Our comprehensive analysis of Louis Sachar's best-selling novel Holes looks at the key building blocks of the story. First, we have a look at the title. The structure and composition of the novel are then examined, as we have a complex plot, with several storylines artfully interwoven.

This is followed by a description of the most important settings, such as Camp Green Lake, the Warden's cabin, "God's Thumb" or the town of Green Lake. Then the chronology of the frame story as well as the narrative time and narrated time and the interweaving of past and present are examined. We analyze the particularities of the language looking especially at the simple vocabulary, character language, and youth language. We then have a look at narrator and point of view, and the role of the narrator in the story.

Our detailed analysis of the most important aspects of Holes is a wonderful resource for a more in-depth study of this highly interesting young adult novel. Everything is explained in easy-to-understand language and supported with appropriate and illustrative text examples.

Excerpt of the text:

Figurative language

The novel's simple vocabulary is also due to the fact that none of the characters who appear stand out for their above-average level of education. The teenagers communicate in the everyday language they are familiar with, and even the Warden and the counselors do not distinguish themselves from their inmates in terms of speech characteristics.

Mr. Sir speaks in a simple, military command tone: "No one is going to baby-sit you,(...). This isn’t a Girl Scout camp" (Part 1, 10%). Mr. Pendanski can deliver pompous and morally important speeches, but they do not show any particular sharpness of thought or eloquence. Quite the contrary, they consist of simple sentences and even simpler words: "I understand you’ve made some bad mistakes in your life. Otherwise you wouldn’t be here. But everyone makes mistakes. You may have done some bad things, but that doesn’t mean you’re a bad kid." (Part 1, 12%). Aside from his speeches, however, Mr. Pendanski operates on a similar linguistic level as the inmates at Camp Green Lake. For example, he calls Zigzag a "bully" (Part 2, 6%).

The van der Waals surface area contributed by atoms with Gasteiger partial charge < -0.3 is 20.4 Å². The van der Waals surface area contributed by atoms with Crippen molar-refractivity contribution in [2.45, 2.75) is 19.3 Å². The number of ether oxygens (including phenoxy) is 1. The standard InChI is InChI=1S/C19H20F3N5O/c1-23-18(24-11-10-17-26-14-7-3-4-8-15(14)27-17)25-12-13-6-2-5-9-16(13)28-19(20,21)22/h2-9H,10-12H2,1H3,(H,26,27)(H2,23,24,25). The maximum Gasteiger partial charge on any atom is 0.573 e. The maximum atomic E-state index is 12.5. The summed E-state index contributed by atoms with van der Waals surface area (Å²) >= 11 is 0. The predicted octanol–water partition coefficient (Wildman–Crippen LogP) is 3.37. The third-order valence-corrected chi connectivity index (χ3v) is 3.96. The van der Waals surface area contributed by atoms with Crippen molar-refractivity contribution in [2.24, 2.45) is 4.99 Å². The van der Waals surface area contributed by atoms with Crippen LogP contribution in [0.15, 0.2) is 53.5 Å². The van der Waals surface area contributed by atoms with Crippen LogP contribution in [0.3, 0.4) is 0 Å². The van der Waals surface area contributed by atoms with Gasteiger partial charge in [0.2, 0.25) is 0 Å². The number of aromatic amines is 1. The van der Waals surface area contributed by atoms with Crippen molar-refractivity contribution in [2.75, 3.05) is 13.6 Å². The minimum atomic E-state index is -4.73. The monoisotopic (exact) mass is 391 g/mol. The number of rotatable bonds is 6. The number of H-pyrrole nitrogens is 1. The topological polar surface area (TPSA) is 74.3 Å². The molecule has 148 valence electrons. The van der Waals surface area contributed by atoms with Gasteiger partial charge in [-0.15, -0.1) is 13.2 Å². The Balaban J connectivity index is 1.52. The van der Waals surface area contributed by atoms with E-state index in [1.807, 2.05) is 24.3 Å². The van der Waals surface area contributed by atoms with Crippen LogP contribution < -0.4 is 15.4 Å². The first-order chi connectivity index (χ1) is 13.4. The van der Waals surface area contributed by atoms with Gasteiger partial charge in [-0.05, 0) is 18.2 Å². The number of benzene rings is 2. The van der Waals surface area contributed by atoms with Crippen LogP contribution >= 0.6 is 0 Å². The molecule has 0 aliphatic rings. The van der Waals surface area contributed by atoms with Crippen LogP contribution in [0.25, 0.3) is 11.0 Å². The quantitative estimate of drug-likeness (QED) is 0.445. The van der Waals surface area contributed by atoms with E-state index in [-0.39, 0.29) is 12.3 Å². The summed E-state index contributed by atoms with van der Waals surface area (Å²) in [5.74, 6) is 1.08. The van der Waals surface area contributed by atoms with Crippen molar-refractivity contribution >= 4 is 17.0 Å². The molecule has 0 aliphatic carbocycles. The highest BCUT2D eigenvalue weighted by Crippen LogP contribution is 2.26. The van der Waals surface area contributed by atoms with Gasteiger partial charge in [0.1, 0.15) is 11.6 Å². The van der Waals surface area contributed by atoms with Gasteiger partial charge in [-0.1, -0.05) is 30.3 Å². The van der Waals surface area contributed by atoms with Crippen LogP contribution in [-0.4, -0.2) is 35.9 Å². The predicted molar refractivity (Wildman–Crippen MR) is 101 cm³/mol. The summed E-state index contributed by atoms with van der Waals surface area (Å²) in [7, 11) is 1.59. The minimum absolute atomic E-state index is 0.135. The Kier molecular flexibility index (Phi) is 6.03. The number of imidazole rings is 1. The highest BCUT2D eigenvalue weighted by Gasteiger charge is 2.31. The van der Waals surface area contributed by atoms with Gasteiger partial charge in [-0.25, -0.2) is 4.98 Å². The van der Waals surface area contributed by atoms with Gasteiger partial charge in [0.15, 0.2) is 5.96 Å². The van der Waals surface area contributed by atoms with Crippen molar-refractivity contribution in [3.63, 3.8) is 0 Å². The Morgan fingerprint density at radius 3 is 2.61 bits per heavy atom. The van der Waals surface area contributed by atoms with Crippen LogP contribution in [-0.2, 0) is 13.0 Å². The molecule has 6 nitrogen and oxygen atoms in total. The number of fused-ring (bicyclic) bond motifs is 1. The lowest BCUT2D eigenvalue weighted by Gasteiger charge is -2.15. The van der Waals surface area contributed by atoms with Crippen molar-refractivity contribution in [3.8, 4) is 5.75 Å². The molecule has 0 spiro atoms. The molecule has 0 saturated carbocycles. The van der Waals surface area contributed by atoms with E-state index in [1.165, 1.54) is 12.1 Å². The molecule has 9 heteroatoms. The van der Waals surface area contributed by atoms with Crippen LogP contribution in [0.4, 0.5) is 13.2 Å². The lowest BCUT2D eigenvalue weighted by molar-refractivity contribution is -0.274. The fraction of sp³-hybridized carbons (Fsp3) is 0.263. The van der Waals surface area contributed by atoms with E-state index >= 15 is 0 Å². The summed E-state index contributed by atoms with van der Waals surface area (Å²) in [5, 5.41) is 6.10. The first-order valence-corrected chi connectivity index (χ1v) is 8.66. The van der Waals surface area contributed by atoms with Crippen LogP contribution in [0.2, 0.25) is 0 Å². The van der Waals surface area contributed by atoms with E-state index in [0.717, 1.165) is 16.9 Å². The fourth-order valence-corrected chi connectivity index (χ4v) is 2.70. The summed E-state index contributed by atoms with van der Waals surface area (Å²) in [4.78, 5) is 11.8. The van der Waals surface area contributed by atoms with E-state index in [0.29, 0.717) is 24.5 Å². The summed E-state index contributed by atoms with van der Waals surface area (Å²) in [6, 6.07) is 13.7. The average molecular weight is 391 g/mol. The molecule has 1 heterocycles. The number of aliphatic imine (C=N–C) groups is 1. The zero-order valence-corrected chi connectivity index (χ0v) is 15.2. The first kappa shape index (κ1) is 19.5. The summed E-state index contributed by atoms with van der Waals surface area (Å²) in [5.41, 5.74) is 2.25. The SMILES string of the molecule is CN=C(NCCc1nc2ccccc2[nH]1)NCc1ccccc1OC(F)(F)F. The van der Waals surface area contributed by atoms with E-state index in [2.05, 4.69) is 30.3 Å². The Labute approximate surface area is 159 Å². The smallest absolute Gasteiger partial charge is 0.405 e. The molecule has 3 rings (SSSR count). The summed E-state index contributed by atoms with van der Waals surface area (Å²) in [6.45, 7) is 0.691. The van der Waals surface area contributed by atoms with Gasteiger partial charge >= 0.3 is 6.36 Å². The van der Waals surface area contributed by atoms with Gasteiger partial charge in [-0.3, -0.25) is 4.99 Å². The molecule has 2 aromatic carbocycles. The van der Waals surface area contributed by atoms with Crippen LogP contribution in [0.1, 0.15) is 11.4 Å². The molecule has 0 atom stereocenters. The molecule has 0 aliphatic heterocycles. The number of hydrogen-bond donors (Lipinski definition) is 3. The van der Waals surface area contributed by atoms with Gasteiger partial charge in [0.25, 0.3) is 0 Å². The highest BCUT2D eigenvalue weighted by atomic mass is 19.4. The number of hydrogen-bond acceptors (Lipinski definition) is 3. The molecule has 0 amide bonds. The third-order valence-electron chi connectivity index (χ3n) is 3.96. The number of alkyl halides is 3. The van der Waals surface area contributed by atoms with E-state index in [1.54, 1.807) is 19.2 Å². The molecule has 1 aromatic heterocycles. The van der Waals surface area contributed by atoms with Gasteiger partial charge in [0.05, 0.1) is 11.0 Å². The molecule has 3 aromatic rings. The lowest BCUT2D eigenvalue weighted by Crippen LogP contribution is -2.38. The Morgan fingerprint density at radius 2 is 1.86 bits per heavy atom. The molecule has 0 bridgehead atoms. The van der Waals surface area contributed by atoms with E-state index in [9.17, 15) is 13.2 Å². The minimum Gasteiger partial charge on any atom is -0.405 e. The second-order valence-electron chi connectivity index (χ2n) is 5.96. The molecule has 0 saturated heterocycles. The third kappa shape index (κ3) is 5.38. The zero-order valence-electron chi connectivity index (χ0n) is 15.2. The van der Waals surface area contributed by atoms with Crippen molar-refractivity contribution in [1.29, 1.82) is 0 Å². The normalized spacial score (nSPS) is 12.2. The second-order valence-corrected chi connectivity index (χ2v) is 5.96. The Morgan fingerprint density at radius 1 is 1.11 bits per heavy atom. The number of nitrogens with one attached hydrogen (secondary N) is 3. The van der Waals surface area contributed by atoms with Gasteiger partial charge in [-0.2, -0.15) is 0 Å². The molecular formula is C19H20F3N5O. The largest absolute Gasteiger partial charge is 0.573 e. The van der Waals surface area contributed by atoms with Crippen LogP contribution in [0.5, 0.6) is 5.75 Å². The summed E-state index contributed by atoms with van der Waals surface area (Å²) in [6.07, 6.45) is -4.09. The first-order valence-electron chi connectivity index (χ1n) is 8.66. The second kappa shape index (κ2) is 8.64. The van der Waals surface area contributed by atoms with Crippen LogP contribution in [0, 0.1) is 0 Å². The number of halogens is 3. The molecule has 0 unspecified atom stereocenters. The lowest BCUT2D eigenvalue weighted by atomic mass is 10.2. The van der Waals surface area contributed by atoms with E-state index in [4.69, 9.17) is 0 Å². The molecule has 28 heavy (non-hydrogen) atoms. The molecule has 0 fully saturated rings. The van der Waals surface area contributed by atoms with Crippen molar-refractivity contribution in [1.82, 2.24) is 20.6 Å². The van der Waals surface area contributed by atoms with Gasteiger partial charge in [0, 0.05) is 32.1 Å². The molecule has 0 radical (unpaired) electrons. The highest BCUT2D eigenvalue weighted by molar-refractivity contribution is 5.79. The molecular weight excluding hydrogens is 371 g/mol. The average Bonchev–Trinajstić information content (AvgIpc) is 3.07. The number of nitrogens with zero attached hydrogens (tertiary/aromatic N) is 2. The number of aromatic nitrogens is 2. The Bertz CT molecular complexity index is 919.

Although the Warden occupies a prominent position in the camp, she too is not characterized by any particular eloquence. Her authoritarian manner is also reflected in her language, not through verbal agility, but through a brash and sometimes casual and cynical manner that does not have to use any special words: "He’s not going to die, (...). Unfortunately for you." (Part 1, 73%).

Texten ovan är bara ett utkast. Endast medlemmar kan se hela innehållet.

Få tillgång till hela webboken.

Som medlem av kan du få tillgång till hela innehållet.

Köp ett medlemskap nu

Redan medlem? Logga in